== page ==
MOUNTAIN VIEW, CA--(Marketwire - Oct 30, 2012) - The majority of small businesses either incorrectly believe or are not sure whether they must provide health insurance to employees in 2014, according to a recent survey of small business owners released today by eHealth, Inc. (
Beginning in 2014, the Patient Protection and Affordable Care Act of 2010 (ACA) requires businesses with the equivalent of 50 or more full-time employees to provide health insurance coverage for their workers. However, businesses with fewer than 50 employees are exempt from this requirement, although employees may be required to purchase their own coverage.
eHealth's Fall 2012 Small Employer Benefits Survey focuses on these small businesses. The survey was conducted anonymously online between Aug. 15 and Aug. 22, 2012, and gathered responses from a total of 439 small businesses that had purchased health insurance policies through eHealthInsurance.com. Results show many small employers still hold misconceptions about what health care reform requires of them, and few are making any long-term plans based on their expectations of how health care reform might impact their businesses.
Based on their size (fewer than 50 employees), only two of the businesses surveyed would be required by the ACA to offer health insurance coverage to employees in 2014. However, one-third (34%) incorrectly believed that they were required to buy insurance for employees in 2014, while 35% weren't sure. Nearly 70 percent either incorrectly believed or were not sure whether they would be required to pay a tax for not providing health insurance in 2014. Only thirty-one percent (31%) of respondents correctly said that the reform law does not require them to pay a tax if they don't offer insurance.
Another part of the ACA not factoring into employers' strategies is health insurance exchanges. A large majority of small business owners (78%) said they were not familiar with health insurance exchanges and how they could impact their business. Government-run exchanges, which are slated to come online by 2014, would make subsidized health insurance available to individuals who don't have access to health insurance through an employer.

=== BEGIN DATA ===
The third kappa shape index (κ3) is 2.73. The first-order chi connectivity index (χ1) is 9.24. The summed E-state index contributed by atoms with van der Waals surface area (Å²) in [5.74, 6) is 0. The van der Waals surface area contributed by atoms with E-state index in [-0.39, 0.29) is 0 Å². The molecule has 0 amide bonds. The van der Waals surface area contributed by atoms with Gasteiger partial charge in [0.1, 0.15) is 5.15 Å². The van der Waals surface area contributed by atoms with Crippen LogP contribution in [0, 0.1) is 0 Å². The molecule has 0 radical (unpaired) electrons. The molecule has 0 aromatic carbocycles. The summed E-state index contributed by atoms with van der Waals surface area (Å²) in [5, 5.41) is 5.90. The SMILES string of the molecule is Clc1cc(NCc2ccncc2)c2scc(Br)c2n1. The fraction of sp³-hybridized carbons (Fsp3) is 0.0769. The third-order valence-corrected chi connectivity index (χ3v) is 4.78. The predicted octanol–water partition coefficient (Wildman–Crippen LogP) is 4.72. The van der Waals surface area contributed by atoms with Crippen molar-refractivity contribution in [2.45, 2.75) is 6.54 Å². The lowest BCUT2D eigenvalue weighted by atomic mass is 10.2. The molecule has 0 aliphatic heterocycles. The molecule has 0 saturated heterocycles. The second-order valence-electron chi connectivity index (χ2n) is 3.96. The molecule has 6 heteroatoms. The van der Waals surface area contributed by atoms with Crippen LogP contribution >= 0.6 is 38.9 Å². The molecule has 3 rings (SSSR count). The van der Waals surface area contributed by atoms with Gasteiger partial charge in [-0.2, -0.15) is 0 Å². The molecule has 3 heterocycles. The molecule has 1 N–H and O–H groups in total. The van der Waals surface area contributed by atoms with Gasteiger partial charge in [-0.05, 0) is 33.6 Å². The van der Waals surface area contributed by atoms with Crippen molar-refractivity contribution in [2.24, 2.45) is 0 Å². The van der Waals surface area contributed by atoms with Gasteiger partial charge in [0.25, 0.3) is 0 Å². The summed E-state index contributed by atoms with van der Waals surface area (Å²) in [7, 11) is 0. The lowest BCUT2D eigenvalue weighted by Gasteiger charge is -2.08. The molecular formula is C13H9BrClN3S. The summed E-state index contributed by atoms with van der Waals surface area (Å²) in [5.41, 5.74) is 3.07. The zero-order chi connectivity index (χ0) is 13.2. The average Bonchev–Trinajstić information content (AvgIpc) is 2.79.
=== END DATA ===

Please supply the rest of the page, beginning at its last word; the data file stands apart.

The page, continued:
The survey also explored employers' willingness to adopt new cost-saving strategies, as well as their attitudes for imposing penalties related to employees' participation in wellness programs. To reduce costs, more than half (51 percent) said they would increase employees' share of premiums. Nearly 40 percent would consider increasing employees' deductibles. Nearly half of the employers surveyed (44%) felt it would be fair to impose penalties on employees who don't participate in wellness programs.
Additional Survey Results
Reviewing and offering benefits
- 83% of small employers said they review their companies' health plan benefits once a year.
- More than half of all small employers (59%) ask their employees for input when reviewing their company's health insurance benefits, while 28% of employers said they never ask their employees for input.
- 68% of employers said they had no plans to drop coverage for employees in 2014, compared to only 3% who did plan to stop offering group health insurance coverage. Nearly a third (29%) of employers said they would consider dropping health coverage for employees in 2014.
Health care reform
- 61% of small employers are most concerned about the cost and budgetary implications of health care reform.
- One-in-four (25%) said understanding the impact on their businesses was their biggest concern.
- The vast majority of small employers (77%) said that they were not doing any long-term planning based on their expectations of how health care reform might impact their business.
- A large majority of small business owners (78%) said they did not know how health insurance exchanges could impact their business beginning in 2014.
- In order to manage costs, 51 percent of employers said that they would consider increasing an employee's share of premiums, while 39 percent said that they would consider increasing an employee's deductible.
- Nearly half of the employers surveyed (44%) felt it would be fair to impose penalties on employees who don't participate in wellness programs.
- More than 40 percent of the employers willing to penalize their employees, said they would consider any of the following to be acceptable penalties:
- Reduce their contribution to an employee's health insurance benefits
- Reduce benefits like dental and vision coverage
- Reduce 401k contributions, stock options or bonuses
The online survey of small employers and self-employed business owners was conducted anonymously online between Aug. 15, 2012, and Aug. 22, 2012, and gathered a total of 439 responses. Of those who provided insurance, 95 percent had between 1 and 10 employees.
eHealth's Small Business Survey report can be downloaded in full here (http://news.ehealthinsurance.com/pr/ehi/document/Final_SmallBusinessSurvey_Fall12_comp05.pdf) or through the eHealth, Inc. Media Center.
eHealth, Inc. (
For more health insurance news and information, visit the eHealthInsurance consumer blog: Get Smart -- Get Covered.